We stopped at the hardware store to channel Daddooooo and buy some potting soil and vermiculite (see tomorrow's post for the reason), and then went to the other end of the mall for Swensen's ice cream. Complaining the whole time that her sundae was HUGE, she left only 3 bites in the bowl. Not finishing something chocolate is antithetical to her nature. We smiled at the notion that this was definitely a "family thing"... going on an outing and stopping for ice cream on the way home. Spoiling our dinner? For sure. But did we care? Not a bit.
It was a hot and lazy afternoon, but it wasn't boring. I bowled poorly (though I did break 100) and seemed to miss most of the interesting conversations but I was glad just to be there. The Happy Ladies all understood my heat-induced lassitude and the grouchiness following in its wake. The Little Cuter declared herself the Mayor of Grumpy Town today, and we all got a kick out of the title and her self-awareness. We were laughing and sighing at the same time.
Most of the men in my life hear these kinds of conversations as whining, self-indulgent, what-do-you-all-have-to-be-so-aggravated-about-anyway moments of feminine folly. The women in my life understand that sometimes it helps just to give it a name, to say it out loud, to acknowledge it in front of others and to have someone say that she knows exactly what you're feeling because she's been there, too. There's always teasing and poking and sarcasm involved - by the complainers and listeners alike - but it's not mean-spirited or judgmental. It's a pillow of comfort in an annoying world, a space between valid and vapid concerns, an intersection of experiences shared by the most unlikely of companions.
It's a Women's Group - remember those from the 1970's? Fiercely introspective sessions probing deeply into the emotional and psychological and social and physical realms, circles of women would beat drums or read poems or respond to this question:...." and begin to unpeel themselves, layer by layer. I don't do book clubs because they often devolve into these kinds of sessions, but the Women's Groups of the last century were unabashedly so. The whole idea scared the crap out of me (trust issues and all.....) and for the longest time I kept my thoughts to myself. But having children gave me Play Group, and the women I raised my children with. They're the ones who know that if the Cuters grow up to be mass murderers it is not my fault. We car-pooled and disciplined and fed and nurtured each other in exactly the same way that we did for the babies. We had high expectations of each other, but that was because we knew we could rely on one another for the same standard of parenting that our darlings received at home. Over time and camps and road trips and teams and clubs, we shared those conversations that the Women's Groups tried so valiantly and artificially to create. The issues came up as life came around : the partnership offer coming just as she was going to tender her resignation led to weeks of pulling apart the nature of women in the workplace and our obligations to our peers and those who will follow our footsteps. We didn't need an agenda. We lived.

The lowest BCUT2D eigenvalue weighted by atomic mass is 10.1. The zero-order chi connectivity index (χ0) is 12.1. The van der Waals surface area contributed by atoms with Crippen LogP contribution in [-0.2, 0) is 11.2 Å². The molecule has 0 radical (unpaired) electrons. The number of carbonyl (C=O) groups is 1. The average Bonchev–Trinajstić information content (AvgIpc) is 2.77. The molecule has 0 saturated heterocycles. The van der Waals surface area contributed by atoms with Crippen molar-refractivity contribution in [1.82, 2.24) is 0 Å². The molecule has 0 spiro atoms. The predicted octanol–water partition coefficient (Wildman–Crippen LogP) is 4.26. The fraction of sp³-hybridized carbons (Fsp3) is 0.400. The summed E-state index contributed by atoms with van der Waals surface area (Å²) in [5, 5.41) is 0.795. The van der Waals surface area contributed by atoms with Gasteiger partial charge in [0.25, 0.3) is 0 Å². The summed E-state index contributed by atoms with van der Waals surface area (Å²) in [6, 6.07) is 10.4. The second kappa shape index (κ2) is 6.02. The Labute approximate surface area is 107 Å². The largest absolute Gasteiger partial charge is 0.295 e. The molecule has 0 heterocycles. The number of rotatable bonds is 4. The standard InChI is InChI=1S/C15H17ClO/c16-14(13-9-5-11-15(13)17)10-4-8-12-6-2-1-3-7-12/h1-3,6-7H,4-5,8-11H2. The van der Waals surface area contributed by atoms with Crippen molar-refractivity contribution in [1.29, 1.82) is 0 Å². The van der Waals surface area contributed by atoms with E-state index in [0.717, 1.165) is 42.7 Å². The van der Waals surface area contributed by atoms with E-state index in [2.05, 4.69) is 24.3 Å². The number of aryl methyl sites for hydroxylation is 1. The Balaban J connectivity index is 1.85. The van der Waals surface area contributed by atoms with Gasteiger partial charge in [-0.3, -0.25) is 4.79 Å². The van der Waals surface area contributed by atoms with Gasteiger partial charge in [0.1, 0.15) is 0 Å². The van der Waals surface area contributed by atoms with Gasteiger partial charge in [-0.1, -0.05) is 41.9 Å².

Today was a good day. Hot and relatively uneventful, it was a lazy smile and a gentle reminder that the joy is usually there, waiting for me in a circle of women. It's up to me to find them.